After two years of scrutiny from bizzers, fanboys and the media, Disney’s “John Carter” hits plexes worldwide Friday, and it’s clear to most B.O. observers — and even to the folks in Burbank — that the uphill journey to profitability for this film in particular will be measured over the long haul and not the short term.

Pic launches this weekend in every major overseas market except Japan and China. That ambitious push is added to a Stateside bow totaling 3,749 locations, of which 2,614 are 3D and 289 Imax.

And while box office is just one piece of the profitability pie, it’s a key piece. It’s also an important element in setting up the merchandising, sequels and spinoffs that are a part of the studio’s mantra, as well as ancillaries such as TV rights.

Obviously, Disney has a lot riding on “Carter” becoming a theatrical hit. A few weeks ago, tracking for the big-budget tentpole suggested a $25 million-$30 million domestic bow, and though Disney engaged in a bit of final-stretch redirection in its marketing (it ramped up the emphasis on the film’s action elements) those predictions haven’t changed much, even if some tracking services are predicting a slightly higher upside for “Carter.”

Bizzers around town continue to question “Carter’s” potential to be an “event” — a crucial hurdle given what Disney spent to produce and market the film. The studio says the film’s production costs were $250 million, with an additional nine-figure worldwide marketing spend.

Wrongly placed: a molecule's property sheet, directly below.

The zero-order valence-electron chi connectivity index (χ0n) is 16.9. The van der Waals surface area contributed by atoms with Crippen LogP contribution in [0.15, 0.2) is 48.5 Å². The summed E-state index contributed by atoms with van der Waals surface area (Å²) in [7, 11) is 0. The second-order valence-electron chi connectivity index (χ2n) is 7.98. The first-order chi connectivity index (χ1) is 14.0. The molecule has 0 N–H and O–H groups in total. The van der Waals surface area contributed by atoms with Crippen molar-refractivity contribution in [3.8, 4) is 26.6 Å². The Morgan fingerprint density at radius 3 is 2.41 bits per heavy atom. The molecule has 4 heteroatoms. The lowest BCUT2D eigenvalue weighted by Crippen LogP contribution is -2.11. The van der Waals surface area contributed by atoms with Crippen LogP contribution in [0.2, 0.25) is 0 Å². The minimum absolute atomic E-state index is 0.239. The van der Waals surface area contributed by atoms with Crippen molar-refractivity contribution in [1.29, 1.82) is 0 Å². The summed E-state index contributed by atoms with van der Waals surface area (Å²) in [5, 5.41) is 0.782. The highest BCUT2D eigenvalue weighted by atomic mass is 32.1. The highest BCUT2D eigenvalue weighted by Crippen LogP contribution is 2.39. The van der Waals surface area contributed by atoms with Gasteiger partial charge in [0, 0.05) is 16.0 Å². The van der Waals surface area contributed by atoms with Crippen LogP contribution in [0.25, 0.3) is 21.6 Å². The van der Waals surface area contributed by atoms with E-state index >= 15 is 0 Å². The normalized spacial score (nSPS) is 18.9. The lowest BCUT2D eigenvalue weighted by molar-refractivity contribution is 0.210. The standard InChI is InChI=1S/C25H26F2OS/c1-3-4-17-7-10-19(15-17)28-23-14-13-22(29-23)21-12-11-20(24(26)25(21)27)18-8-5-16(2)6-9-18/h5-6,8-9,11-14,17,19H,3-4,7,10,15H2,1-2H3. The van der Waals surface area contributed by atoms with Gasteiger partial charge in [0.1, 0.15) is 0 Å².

Even if the film does deliver on projections of a high-end $30 million opening, Universal’s holdover “The Lorax,” which surprised last weekend with a $70 million bow, stands a fighting chance of beating “Carter” for Stateside bragging rights at the box office.

Takings for “Lorax” could drop some 40% through Sunday vs. its opening frame, putting the toon at between $35 million and $40 million in its second weekend. Pic had cumed just shy of $80 million domestically as of Wednesday.

There are other openers on the scene: Open Road’s 2011 Sundance chiller “Silent House,” starring Elizabeth Olsen, and Eddie Murphy comedy “A Thousand Words,” the last DreamWorks film to go through Paramount, are tracking in the high-single digits.

The specialty B.O., meanwhile, has a lot to offer, including Roadside Attractions’ dramedy “Friends With Kids,” which bows today at 374 locations, and CBS Films’ “Salmon Fishing in the Yemen,” at 18.

While “Carter” has struggled to become a four-quadrant draw, the pic has maintained a tight grip on its male core. “Carter,” which was first introduced in 1912 by Tarzan creator Edgar Rice Burroughs, boasts a strong male fanbase both above and below the age of 25. Most teenagers, however, may not be familiar with the original property, though Disney hopes to draw them in with tentpole-sized action and 3D.

“Carter” marks the live-action feature debut for “Wall-E” helmer Andrew Stanton and toplines Taylor Kitsch and Lynn Collins, neither of whom have previously shouldered a major tentpole.

Pic’s 3D count has roughly 600 more locations than what 3D “Alice in Wonderland” bowed with this time in 2010. But since then, the format has seen considerable deflation. “Carter” would beat the norm with a 3D take north of 50%.

The weekend’s demo derby should be evenly split.

“Lorax,” which last weekend scored 52% of its opening from 3D, should continue to hold sway with families, while “A Thousand Words” is likely to do best with adults and African American auds. Expect R-rated “Silent House” to skew mostly toward females — typical of most scare pics — and over-25 filmgoers.